The turbine wheel can be damaged by something that has flown in from the cylinders, such as pieces of valve seats. It happens that fragments of collapsed air dampers that were pulled into the cylinders from the intake manifold get to the turbine. It happens that the exhaust manifold cracks with the formation of fragments.

Finally, hard deposits can form in the exhaust manifold, pieces of which then fall off and fly into the turbine. However, for coke to appear, some conditions are required! Contribute to the increased formation of soot, which turns into coke, problems with fuel combustion. The reasons can be different, from malfunctions in the power and ignition systems to the use of low-quality fuel. And high oil consumption for waste, for example, due to wear of piston rings or valve stem seals, again does not bode well for TKR.

Carbon formation has three more negatives positive consequences for the turbocharger. Firstly, due to carbon fouling, the blades begin to wedge and often completely lose their mobility in the guide vane of variable geometry turbines, which makes them faulty.

And the same thing can happen to the valves that regulate boost pressure.

Secondly, the resulting soot is deposited on the sealing lips of the rotor. It is a labyrinth type, consists of several metal rings. After the seal fails, the cartridge begins to leak, and the oil from it enters the turbine and compressor.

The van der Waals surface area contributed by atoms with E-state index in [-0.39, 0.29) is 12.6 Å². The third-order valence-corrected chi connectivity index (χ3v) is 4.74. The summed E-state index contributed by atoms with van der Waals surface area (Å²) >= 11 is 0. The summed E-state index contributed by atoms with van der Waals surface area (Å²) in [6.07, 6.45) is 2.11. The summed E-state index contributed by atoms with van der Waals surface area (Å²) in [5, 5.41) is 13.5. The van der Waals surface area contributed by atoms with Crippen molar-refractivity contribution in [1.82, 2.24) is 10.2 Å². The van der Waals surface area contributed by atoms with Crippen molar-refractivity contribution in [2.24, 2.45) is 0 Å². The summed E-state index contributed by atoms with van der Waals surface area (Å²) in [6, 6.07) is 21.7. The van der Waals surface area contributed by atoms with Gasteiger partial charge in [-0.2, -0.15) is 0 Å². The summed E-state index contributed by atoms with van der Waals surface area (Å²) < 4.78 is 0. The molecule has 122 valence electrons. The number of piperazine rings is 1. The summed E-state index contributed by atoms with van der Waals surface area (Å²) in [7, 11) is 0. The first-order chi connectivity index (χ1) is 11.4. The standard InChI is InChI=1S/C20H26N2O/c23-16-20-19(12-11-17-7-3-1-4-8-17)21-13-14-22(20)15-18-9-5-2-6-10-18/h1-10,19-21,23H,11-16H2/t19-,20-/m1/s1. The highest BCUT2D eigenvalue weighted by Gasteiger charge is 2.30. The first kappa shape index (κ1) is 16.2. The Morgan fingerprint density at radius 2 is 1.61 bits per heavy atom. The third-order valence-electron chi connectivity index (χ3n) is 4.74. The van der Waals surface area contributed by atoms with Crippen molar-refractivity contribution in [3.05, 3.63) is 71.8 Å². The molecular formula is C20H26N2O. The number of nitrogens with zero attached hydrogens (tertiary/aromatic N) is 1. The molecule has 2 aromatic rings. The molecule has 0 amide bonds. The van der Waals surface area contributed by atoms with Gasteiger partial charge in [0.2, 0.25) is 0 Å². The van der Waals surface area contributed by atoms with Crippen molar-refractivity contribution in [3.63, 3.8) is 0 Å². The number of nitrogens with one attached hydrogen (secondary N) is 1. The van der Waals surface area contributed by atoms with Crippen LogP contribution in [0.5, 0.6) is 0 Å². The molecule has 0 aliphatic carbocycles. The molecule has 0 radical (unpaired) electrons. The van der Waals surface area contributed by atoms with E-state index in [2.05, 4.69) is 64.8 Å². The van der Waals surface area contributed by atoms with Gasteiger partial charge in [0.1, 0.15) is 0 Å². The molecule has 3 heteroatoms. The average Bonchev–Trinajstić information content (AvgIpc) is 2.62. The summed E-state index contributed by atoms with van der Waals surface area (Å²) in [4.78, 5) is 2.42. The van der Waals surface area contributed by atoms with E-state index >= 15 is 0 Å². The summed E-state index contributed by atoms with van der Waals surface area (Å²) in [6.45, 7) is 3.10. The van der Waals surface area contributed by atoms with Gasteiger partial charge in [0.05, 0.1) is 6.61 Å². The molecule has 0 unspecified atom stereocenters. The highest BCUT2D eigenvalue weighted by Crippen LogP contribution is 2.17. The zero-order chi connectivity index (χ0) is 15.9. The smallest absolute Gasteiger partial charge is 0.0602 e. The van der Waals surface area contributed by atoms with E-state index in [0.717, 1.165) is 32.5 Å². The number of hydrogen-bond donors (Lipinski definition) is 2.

Thirdly, the catalyst and the particulate filter are clogged with soot. It would seem, so what? The problem is the appearance of significant resistance to the free exit of exhaust gases from the turbine.

When a hindrance appears, the gases begin to put pressure on the turbine wheel, after which the thrust part of the wheel wears out intensively, and then a longitudinal play appears at the rotor, which should not be.

This usually causes leaks, but it often comes to the point that the compressor wheel, located on the opposite side of the rotor, shifts, begins to cling to the body of its own “snail” with its blades, grind off and even break off.

Other causes of damage to the compressor wheel blades, as well as the guide vanes of the geometry change mechanism, are abrasive wear and foreign objects. These parts are worn out by dust that has slipped past the air filter, for example, through a loose fastening of some clamp on the inlet pipe or through cracks in the air filter housing or on the air duct between the filter and the TKR. This leads to the suction of uncleaned air.

And foreign objects are, as a rule, fragments of the air filter, which can delaminate and tear from moisture, untimely replacement, and also due to poor workmanship. Therefore, the air filter should be treated with the same respect as the oil filter. And of course, you can not ignore any whistle or other extraneous sound that has arisen in the intake tract area. The sooner you find out its cause, the better. However, this applies to all engine problems that affect the TKR. To protect the turbocharger from premature death, do not delay with their elimination.

Other breakdowns are possible, but they can hardly be called typical. In most cases, corrosion is the cause of these problems, but it takes a fair amount of time for it to cause damage to the actuator bodies or jamming of their stems. And, of course, the TKR can be damaged as a result of an accident.

Do I need to turn off the engine immediately after stopping the car? It will not be bad if he idles a little. This will reduce the speed of rotation of the rotor, which, after stopping, will have to spin by inertia, which will reduce the time when its bearings remain on a starvation oil solder due to the fact that the oil pump will stop working along with the engine.